Products of the Sea-Pearls

Products of the Sea-Pearls


  • Products of the Sea-Pearls

Published Date

  • published 1940



It was a little remembered Chinaman, one Ye-jin-Yang, who first
learned how pearls were made. That was in the thirteenth century and
today, near the city of Teh-tsing, there are several villages whose
inhabitants still use Ye-jin-Yan's old methods to induce the growth of
pearls in river mussels. (1) Since then Baron Mikimoto, of Japan,
devised a better way of producing what are known as "culture" pearls
and, in America, La Place Bostwick has experimented with various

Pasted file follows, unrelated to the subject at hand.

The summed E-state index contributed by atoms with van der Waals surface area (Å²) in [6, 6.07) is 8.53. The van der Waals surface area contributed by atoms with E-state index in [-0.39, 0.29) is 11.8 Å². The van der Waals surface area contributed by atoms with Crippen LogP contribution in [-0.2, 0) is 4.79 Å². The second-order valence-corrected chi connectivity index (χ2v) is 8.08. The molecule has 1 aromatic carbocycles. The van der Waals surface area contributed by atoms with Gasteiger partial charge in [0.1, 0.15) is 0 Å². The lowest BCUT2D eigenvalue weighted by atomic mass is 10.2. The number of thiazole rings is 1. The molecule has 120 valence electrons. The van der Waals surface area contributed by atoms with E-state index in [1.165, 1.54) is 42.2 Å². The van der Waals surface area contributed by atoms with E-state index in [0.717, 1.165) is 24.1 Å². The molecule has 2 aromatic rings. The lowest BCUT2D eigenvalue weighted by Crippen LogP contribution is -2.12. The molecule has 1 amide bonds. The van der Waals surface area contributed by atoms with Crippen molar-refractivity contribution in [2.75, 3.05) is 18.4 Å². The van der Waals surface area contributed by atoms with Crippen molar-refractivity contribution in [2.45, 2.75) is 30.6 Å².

mollusks very successfully. At Key West one of the queen conchs, with
which he was experimenting, produced a gem valued at $3,000. (2)

Before the days of cultured pearls men obtained natural pearls
from mussels and oysters. Because of their great beauty, pearls were
highly esteemed even from the very earliest times and by people in
widely separated countries. Columbus found that pearl fishing was one
of the occupations of the inhabitants of the New World. (1) The gold-
smiths of Paris, in 1355, made rulings which mentioned pearls from
Scotland. Pearls were used to adorn a breast plate which Julius Caesar
dedicated to Venus Genetrix and some writers believe that the Romans
may have been thinking about pearl treasures when they invaded Britain.
(1) (4: p. 389)